Re: [TLS] Last Call: <draft-ietf-tls-downgrade-scsv-03.txt> (TLS Fallback Signaling Cipher Suite Value (SCSV) for Preventing Protocol Downgrade Attacks) to Proposed Standard

Michael Clark <> Thu, 22 January 2015 10:37 UTC

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Date: Thu, 22 Jan 2015 18:37:24 +0800
From: Michael Clark <>
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To: Nikos Mavrogiannopoulos <>
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Subject: Re: [TLS] Last Call: <draft-ietf-tls-downgrade-scsv-03.txt> (TLS Fallback Signaling Cipher Suite Value (SCSV) for Preventing Protocol Downgrade Attacks) to Proposed Standard
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On 22/1/15 6:11 pm, Michael Clark wrote:
> On 22/1/15 5:40 pm, Nikos Mavrogiannopoulos wrote:
>> 3. Forbidding SSL 3.0 version from the record layer breaks perfectly
>> valid clients, which advertise TLS 1.2. These clients can only use a
>> variant of fallback dance to connect to broken servers which impose
> OK. Then an extension to indicate supported versions would in fact be an
> improvement as it would be protected by verify_data.
> I'm not in supported of downgrade dancing. I was completely unaware that
> the entire handshake is not hashed.

I guess this is the crux of the matter. I was trying to figure this out
from the spec. A future version needs to state that *all* handshake data
is authenticated. My original suspicion.

My read of the stats was that < TLS1.0 { 3, 1 } represents 1.6%

Clearly the version *range* indication as per Appendix E.1 i.e. the
actual point of my mail, should be hashed as it does then allow for
handshake tampering. I made a note of my *false* assumption, that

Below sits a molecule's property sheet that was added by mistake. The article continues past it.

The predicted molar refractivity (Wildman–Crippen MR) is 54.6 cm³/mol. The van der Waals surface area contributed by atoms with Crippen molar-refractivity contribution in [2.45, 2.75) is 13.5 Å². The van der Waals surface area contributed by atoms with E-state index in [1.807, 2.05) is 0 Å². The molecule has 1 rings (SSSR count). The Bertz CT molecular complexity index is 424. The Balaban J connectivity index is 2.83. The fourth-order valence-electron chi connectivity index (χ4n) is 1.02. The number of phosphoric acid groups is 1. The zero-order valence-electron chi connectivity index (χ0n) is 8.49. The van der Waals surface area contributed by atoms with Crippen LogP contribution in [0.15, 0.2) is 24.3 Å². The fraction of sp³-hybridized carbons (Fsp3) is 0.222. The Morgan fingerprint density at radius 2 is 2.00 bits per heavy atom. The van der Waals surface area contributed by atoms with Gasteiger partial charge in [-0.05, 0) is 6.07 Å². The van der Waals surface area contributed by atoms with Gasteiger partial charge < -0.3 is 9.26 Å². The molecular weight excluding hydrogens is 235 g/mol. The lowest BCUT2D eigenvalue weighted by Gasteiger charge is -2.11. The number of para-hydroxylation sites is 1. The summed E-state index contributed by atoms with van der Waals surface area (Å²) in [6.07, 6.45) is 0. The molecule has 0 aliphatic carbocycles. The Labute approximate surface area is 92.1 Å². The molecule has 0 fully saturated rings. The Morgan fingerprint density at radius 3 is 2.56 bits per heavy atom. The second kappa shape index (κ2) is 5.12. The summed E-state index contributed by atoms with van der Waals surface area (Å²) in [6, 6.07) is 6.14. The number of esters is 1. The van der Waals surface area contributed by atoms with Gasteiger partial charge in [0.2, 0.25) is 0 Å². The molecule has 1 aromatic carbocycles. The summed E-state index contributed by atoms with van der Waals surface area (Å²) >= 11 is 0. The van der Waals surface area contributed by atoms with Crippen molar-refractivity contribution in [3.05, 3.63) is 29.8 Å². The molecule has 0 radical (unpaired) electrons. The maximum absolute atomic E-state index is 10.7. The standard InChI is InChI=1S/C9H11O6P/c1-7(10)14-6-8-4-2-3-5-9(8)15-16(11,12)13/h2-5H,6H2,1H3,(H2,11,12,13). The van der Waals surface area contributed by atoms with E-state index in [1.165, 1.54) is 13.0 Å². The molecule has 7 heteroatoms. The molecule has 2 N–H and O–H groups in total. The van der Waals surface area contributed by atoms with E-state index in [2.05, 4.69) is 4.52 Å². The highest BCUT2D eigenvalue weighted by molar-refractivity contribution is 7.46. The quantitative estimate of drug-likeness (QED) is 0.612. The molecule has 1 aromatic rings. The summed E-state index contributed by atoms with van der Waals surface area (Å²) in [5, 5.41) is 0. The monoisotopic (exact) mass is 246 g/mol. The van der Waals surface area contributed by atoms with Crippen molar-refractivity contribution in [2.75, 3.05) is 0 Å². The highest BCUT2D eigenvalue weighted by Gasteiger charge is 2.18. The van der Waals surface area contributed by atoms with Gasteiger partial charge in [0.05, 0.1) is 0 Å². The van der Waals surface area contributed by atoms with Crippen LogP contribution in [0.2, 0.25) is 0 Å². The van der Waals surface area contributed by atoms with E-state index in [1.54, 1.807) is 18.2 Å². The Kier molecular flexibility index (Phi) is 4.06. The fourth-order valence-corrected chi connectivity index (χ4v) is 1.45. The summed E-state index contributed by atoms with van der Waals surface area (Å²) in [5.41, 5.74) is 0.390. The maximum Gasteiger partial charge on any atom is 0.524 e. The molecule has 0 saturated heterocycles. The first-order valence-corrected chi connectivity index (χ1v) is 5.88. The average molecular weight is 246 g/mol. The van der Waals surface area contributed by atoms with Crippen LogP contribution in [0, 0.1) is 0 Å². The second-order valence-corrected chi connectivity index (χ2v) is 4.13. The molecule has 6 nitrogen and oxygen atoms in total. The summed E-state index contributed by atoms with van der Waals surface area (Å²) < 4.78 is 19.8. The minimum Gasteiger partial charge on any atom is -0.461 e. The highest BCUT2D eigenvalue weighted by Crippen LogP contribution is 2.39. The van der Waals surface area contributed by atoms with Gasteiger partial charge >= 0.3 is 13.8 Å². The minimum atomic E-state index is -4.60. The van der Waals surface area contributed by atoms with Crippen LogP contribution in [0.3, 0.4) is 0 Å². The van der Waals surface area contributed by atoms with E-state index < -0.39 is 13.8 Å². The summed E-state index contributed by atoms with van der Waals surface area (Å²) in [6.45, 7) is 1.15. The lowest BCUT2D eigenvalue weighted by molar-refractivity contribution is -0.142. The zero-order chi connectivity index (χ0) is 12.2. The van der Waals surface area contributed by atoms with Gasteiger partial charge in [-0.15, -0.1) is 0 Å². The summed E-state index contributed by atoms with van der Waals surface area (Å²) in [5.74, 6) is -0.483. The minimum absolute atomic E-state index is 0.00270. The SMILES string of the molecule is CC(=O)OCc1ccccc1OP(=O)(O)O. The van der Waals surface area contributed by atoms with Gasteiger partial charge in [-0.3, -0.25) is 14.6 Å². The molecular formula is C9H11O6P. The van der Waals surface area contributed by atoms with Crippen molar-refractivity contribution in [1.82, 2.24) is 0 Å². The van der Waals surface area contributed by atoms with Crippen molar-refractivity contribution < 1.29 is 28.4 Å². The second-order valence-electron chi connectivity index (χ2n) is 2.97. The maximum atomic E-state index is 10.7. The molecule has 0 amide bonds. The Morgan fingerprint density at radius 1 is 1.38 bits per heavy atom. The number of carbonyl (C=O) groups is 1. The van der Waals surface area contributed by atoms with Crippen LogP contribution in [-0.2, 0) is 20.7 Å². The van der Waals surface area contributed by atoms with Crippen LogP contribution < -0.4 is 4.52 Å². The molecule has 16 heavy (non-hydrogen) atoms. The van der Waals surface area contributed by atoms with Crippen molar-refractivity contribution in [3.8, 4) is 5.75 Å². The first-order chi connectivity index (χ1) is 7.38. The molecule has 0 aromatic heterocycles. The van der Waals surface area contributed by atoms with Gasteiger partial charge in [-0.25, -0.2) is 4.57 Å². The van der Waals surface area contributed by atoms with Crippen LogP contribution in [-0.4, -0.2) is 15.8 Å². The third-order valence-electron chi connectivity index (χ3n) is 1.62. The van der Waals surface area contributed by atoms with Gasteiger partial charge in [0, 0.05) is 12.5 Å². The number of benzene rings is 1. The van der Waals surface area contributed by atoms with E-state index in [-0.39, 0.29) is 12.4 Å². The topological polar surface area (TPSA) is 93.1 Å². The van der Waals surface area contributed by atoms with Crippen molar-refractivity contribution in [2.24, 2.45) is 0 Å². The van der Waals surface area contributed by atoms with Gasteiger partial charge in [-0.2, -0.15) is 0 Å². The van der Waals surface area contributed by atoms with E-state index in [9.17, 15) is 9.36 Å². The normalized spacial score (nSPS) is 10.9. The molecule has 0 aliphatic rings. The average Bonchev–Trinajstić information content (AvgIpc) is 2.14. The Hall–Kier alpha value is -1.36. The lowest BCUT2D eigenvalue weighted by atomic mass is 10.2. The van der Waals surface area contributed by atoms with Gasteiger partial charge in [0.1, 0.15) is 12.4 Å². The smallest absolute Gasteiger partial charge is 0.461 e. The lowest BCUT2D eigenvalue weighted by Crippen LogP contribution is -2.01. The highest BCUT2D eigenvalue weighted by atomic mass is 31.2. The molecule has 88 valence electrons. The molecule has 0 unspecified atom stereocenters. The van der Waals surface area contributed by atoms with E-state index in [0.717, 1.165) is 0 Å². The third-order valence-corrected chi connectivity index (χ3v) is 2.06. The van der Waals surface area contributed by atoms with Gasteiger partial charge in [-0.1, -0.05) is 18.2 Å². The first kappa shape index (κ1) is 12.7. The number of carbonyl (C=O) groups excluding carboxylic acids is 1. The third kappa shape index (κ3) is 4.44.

the handshake is hashed (and required pre-image).

The spec does say:

 TLS clients that wish to negotiate with older servers MAY send any
   value {03,XX} as the record layer version number.  Typical values
   would be {03,00}, the lowest version number supported by the client,
   and the value of ClientHello.client_version.  No single value will
   guarantee interoperability with all old servers, but this is a
   complex topic beyond the scope of this document.

SSLv3.0 is advised against everywhere. I guess it's living with a wart
of using a record protocol version that you don't support given the
minimum most are willing to negotiate these days is TLSv1.0 { 3, 1 }.

Anyway that fact that the handshake is *not* completely hashed is
perhaps the most important issue to address given there is no secure
way to indicate a range of supported versions. i.e. SSLv3.0 deprecation.

If { 3, 0 } has to be the record protocol version in an unauthenticated
layer then so be it. It only gives more weight to the need for a
mechanism to indicate "Supported Versions" in an extension that is part
of the hash. i.e. the Thought Experiment that I discounted based on the
false assumption of the forgery proof of handshake messages.

Clearly TLS needs to authenticate the *whole* handshake and signal
minimum version securely and have no fallback to insecure versions if
this minimum version can be tampered with. Clearly the minimum version
needs to be in the verify_data hash (somehow as an extension).

TLS 1.0 should be a minimum. People need to upgrade. You can't keep
backwards compatibility and security at the same time when SSLv3.0
is insecure.